Application Client

Sometimes, enterprise applications use a stand-alone client application for handling tasks such as system or application administration. For example, the Duke's Bank application uses an application client to administer customers and accounts. This capability is useful in the event that the site becomes inaccessible for any reason or if a customer prefers to communicate things such as changes to account information by phone.

The application client shown in Figure 373 handles basic customer and account administration for the banking application through a Swing user interface. The bank administrator can perform any of the following functions on the respective tabs.

Figure 373. Application Client

Customer Info tab:

  • View customer information

  • Add a new customer to the database

  • Update customer information

  • Remove a customer

  • Find a customer's ID

Account administration:

  • Create a new account

  • Add a new customer to an existing account

  • Remove a customer from an existing account

  • View account information

  • Remove an account from the database

Error and informational messages appear in the bottom under Messages.

The Classes and Their Relationships

The source code for the application client is in the <INSTALL>/javaeetutorial5/examples/dukesbank/dukesbank-appclient/src/java/com/sun/tutorial/javaee/dukesbank/client/ directory. The application client is consists of a single class: BankAdmin.

BankAdmin Class

The BankAdmin class, which creates the user interface, is a Swing class that provides action methods that are called when certain events occur in the application, and methods that call the controller session beans. It was created using the NetBeans 5.5 Swing editor, Matisse.


Although BankAdmin was written using NetBeans 5.5, you do not need to have NetBeans installed in order to run the application. If you want to alter the user interface, however, you do need to use NetBeans.


The BankAdmin constructor creates the initial user interface, which consists of a menu bar, two tabs, and a message pane, by calling the initComponents method. The menu bar contains the standard File and Edit menus, the left tab is for viewing and updating customer information, the right tab is for viewing and updating account information, and the message pane contains a message area.

The initComponents method is automatically generated by NetBeans. It creates all the user interface elements visible in BankAdmin.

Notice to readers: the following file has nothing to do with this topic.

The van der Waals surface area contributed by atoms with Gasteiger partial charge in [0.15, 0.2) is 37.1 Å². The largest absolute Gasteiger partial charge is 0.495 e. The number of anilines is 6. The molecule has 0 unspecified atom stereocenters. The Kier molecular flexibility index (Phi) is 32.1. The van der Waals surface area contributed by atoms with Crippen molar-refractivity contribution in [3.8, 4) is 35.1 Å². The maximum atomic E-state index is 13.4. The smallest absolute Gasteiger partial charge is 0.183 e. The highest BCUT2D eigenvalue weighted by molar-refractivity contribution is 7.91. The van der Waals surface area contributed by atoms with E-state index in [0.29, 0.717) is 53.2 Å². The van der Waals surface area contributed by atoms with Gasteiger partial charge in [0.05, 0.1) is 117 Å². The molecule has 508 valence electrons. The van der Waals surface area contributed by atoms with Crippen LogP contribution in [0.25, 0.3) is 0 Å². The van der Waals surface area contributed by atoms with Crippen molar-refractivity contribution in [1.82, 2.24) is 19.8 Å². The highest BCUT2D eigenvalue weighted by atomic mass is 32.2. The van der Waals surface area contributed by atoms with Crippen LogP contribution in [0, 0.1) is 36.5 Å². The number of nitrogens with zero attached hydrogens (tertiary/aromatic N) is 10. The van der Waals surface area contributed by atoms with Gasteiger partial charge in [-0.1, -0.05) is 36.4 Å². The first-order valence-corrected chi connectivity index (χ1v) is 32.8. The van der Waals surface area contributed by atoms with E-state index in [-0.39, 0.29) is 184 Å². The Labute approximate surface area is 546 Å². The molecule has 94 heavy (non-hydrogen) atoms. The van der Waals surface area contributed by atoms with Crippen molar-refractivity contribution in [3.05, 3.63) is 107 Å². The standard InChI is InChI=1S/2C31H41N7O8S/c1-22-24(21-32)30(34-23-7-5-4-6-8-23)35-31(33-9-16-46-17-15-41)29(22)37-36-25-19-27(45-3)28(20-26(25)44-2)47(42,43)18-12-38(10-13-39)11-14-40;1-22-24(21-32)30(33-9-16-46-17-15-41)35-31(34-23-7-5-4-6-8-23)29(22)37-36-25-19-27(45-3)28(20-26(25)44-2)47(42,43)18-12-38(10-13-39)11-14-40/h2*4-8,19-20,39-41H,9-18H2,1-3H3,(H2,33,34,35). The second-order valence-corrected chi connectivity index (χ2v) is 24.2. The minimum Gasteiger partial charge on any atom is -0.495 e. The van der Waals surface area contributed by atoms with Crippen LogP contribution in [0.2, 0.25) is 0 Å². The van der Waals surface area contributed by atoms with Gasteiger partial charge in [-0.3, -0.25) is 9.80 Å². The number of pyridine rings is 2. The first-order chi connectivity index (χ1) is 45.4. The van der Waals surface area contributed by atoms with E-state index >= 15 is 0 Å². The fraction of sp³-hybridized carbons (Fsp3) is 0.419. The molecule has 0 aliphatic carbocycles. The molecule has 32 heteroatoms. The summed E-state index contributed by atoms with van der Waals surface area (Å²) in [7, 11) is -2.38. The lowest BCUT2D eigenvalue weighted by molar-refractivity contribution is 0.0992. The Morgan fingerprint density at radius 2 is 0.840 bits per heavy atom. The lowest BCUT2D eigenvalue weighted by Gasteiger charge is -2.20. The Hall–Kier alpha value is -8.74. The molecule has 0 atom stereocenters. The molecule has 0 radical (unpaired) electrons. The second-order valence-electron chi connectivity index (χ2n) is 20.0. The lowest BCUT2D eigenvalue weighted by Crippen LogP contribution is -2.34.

Class Methods

The BankAdmin class provides methods that other objects call when they need to update the user interface. These methods are as follows:

  • setCustomerTextFields: When true enables the user to enter or change information in the customer tab. When false, the fields are disabled.

  • fillCustomerTextFields: Uses a CustomerDetails object to display customer information in the customer tab

  • clearCustomerTextFields: Clears the contents of the customer fields in the customer tab

  • setAccountTextFields: When true enables the user to enter or change information in the account tab. When false, the fields are disabled.

  • fillAccountTextFields: Uses an AccountDetails object to display account information in the account tab

  • clearAccountTextFields: Clears the contents of the account fields in the account tab

  • resetAll: Calls setCustomerTextFields and setAccountFields, setting all the fields to disabled

The following methods interact with the controller session beans to create and update customer and account information:

  • createAccount: uses an AccountDetails object to create a new account

  • updateAccount: uses an AccountDetails object to update an account information

  • createCustomer: uses a CustomerDetails object to create a new customer

  • updateCustomer: uses a CustomerDetails object to update a customer's information

The <UI Element>MouseReleased methods are linked to the GUI controls in BankAdmin. They call the previous methods to enable/disable the GUI fields, and create/update accounts and customers.

The JavaT EE 5 Tutorial
The JavaT EE 5 Tutorial
Year: 2004
Pages: 309 © 2008-2017.
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